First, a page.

Semidwarf winter wheat roots contain fewer organic acids than wild-type varieties under phosphorus stress

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3 Scopus citations

Abstract

Organic acids are exuded by plant roots into the rhizosphere for a variety of reasons, including nutrient acquisition. The most frequently reported organic acids are those involved in the Krebs cycle and other important biochemical pathways that are responsible for the production of important plant metabolites, including oxalic, malic, and citric acid. Many studies report increased citric and malic acid exudation when plants are P-deficient. Because plant breeding is typically carried out under heavily fertilized conditions, it is possible that wheat (Triticum aestivum L.) breeders have unintentionally selected for varieties with decreased nutrient acquisition capability from soil organic matter and soil colloids. In this study, we evaluated a diverse panel of 10 winter wheat cultivars, which included wild-type (tall) and semidwarf varieties, for organic acid content. Plants were grown in solution culture with and without P for 24 d. Thirty 1-cm root tips were bulked per sample and the extracts were analyzed by high-performance liquid chromatography for citric, malic, and oxalic acid content. Under P deficiency, total organic acid content differed between wild-type and semidwarf varieties, with wild-type cultivars containing more organic acids in the root tips. This difference in total production was driven by oxalic acid, whereas citric and malic acid concentrations were conserved. Unlike citric and malic acid, oxalic acid is not necessary for major metabolic processes and therefore may be expendable. Breeding for semidwarf wheat corresponds with unintentional changes to root system function that could impact nutrient acquisition and other rhizosphere processes.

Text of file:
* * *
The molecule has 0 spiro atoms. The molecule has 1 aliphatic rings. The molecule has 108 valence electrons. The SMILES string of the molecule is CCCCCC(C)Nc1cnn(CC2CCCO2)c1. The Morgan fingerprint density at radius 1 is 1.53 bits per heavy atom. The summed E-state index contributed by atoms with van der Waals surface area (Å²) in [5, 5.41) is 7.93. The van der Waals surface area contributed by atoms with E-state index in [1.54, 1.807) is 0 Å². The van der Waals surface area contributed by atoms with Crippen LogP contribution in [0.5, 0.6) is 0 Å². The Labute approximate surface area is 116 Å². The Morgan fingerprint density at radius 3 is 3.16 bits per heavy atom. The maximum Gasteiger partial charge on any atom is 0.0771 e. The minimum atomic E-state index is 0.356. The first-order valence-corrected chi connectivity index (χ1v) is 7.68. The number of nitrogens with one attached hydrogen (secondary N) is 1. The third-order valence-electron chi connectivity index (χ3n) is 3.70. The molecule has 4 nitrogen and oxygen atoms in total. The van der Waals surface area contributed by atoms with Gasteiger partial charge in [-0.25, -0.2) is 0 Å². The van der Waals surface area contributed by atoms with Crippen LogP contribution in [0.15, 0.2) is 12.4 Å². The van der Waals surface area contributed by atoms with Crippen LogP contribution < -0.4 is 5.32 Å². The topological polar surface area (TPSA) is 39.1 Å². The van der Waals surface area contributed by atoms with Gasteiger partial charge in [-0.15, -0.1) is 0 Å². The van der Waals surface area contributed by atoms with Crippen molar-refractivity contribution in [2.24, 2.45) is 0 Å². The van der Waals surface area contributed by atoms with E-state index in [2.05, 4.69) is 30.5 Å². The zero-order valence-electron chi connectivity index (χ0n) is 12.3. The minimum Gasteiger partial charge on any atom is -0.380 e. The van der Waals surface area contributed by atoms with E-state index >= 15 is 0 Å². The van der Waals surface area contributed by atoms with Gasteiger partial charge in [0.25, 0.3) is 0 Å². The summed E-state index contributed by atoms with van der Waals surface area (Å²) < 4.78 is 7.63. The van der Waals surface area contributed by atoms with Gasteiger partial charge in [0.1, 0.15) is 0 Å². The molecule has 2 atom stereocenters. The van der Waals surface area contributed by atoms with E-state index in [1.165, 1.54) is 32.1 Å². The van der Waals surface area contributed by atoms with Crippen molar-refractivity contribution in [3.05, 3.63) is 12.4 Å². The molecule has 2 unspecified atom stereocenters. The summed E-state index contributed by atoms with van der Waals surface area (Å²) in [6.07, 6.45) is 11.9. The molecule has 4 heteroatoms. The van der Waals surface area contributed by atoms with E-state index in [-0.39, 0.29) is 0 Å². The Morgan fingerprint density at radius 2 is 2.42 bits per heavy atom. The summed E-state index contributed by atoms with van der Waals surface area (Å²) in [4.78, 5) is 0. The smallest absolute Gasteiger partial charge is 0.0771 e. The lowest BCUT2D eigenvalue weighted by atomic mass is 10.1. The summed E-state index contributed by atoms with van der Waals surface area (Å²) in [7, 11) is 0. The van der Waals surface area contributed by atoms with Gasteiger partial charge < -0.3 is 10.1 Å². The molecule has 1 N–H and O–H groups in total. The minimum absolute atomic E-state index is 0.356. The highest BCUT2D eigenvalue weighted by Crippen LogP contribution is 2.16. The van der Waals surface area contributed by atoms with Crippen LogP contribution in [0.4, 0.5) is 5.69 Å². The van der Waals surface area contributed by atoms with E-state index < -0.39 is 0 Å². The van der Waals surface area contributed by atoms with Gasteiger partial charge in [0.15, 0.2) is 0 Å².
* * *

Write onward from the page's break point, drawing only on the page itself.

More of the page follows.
Original languageEnglish
Pages (from-to)3586-3597
Number of pages12
JournalCrop Science
Volume61
Issue number5
DOIs
StatePublished - Sep 1 2021

Bibliographical note

Funding Information:
The authors thank Joe Kupper of the UK Rhizosphere Science lab for assistance with the experimental setup and with high‐performance liquid chromatography analysis. The authors additionally thank Virginia Verges for her insightful conversations and Dr. Gina Brown‐Guedira of the Eastern Regional Small Grains Genotyping Laboratory for providing genotypic data. This research was funded by the USDA National Institute of Food and Agriculture Grant 2016‐67019‐25281.

Publisher Copyright:
© 2021 The Authors. Crop Science © 2021 Crop Science Society of America

ASJC Scopus subject areas

  • Agronomy and Crop Science

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